Trotter, Thomas (fl. 1790s-1810s)




  • Tyrrell County, North Carolina
  • Beaufort County, North Carolina


  • Engineer
  • Carpenter/Joiner
  • Builder

Thomas Trotter (ca. 1761-December 24, 1835) was a mechanic, millwright, builder and engineer of great versatility who was active in the Albemarle and Pamlico regions of eastern North Carolina in the early 19th century. According to a death notice in the Raleigh Register of January 6, 1835, he was a native of Scotland who had lived in Beaufort County for nearly 30 years before his death at age 74. He was obviously a man of ambition, many skills, and an adaptable character suited to the planters and other entrepreneurs of the area.

The censuses of 1790-1820 show him in Beaufort and Tyrrell counties. In 1790, the first United States Census recorded Trotter as a head of household in Tyrrell County, where he listed in his household 113 slaves “for the Lake Company.” He served as chief “engineer” for the Lake Company, the ambitious undertaking of merchant-planter Josiah Collins, Jr., and others to develop the land around Lake Scuppernong in Tyrrell County. In 1804, when Nathaniel Allen of Edenton, a member of the Lake Company, sought to sell his interest in the company, Trotter, who was identified as superintendent, certified the lengthy and favorable description of the plantation, its buildings, water, soil, and products. It included 53,000 acres in Washington County and 5,000 acres in Tyrrell County (Raleigh Register, November 22, 1804).

Over several years, Thomas Trotter put up mills, managed the saw mills of the Lake Company, cast iron parts for mills, and advised on selection of men and materials. While in Beaufort County, Trotter took an apprentice to the carpenter’s trade in 1811, and he wrote several letters to clients from his headquarters “near Washington.” In 1815 he made out a detailed bill of timber for the 3-story windmill that planter James C. Johnston planned to build at his Hayes Plantation in Chowan County. Trotter owned skilled slaves—”my blacksmiths” and “my carpenters”—and sometimes hired them out to local planters for their projects. In 1809 Thomas Trotter of Washington County applied to emancipate a slave named David (Raleigh Register, December 28, 1809), and in 1821 he advertised for the return of an enslaved blacksmith named Tom Walker, whom he described as a “very noted fiddler” and “very talkative and insinuating to strangers” (New Bern Carolina Sentinel, February 24, 1821).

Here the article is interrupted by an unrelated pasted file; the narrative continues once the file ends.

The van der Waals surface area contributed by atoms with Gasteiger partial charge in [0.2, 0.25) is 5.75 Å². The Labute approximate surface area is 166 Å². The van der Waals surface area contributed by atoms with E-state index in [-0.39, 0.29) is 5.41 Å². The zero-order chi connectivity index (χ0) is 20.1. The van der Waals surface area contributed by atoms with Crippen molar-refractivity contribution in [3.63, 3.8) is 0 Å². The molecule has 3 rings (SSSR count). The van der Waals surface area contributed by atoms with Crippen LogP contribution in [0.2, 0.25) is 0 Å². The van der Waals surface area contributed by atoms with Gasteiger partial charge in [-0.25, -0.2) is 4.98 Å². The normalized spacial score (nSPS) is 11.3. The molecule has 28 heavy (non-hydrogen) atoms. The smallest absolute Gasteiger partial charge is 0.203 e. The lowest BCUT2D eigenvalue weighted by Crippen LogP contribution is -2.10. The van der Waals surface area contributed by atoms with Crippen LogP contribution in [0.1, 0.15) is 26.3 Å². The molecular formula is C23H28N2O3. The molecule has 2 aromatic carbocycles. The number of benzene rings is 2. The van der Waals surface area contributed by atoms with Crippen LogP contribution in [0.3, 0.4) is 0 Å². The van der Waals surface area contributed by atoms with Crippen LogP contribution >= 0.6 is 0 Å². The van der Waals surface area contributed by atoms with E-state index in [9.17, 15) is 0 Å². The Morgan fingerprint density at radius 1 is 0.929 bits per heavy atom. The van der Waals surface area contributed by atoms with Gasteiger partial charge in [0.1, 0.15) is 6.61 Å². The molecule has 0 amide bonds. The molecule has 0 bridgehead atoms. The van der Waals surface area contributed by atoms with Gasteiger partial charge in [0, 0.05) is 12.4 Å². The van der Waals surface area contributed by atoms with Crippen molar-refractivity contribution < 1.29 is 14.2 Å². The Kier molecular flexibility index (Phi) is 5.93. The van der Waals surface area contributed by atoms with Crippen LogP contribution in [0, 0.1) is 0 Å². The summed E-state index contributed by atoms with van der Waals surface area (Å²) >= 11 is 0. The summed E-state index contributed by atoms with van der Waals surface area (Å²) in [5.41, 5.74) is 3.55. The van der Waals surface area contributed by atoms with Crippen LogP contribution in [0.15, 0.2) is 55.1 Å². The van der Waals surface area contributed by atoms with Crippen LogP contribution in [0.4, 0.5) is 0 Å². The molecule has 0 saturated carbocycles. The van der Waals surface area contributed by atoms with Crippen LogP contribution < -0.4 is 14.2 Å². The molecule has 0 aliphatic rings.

Trotter was always on the lookout for a new opportunity, as he indicated in a letter of 1810 to planter Ebenezer Pettigrew after returning to Washington from New Bern:

“I am as the old saying is up to my B. side in bussness, I cannot have sawing done to go about my house &c and have engadged to finish the Iron work of a new Ship and also expects to do the Cabbin work &c., these things are all new to me, but I must be doing something, it is as the saying is a Cash Job, my Negroe men will clear me one dollar pr. Day, Mr. Davison and myself has join’d in the store line, and I am in hopes we will do well, I have cut 3600 lb of Nails and they begin to be saleable this is a sketch of my very bussey business.”

Trotter apparently left eastern North Carolina by 1830. An open question is his relationship (if any) to the silversmith of the same name (a native of Virginia) who was listed in Charlotte in 1830 and thereafter.

  • James H. Craig, The Arts and Crafts in North Carolina, 1699-1840 (1965).
  • Sarah McCulloh Lemmon, The Pettigrew Papers, 1 (1971).
  • Bennett Harrison Wall, “Ebenezer Pettigrew, An Economic Study of an Ante-Bellum Planter,” Ph.D. dissertation, University of North Carolina at Chapel Hill (1946).
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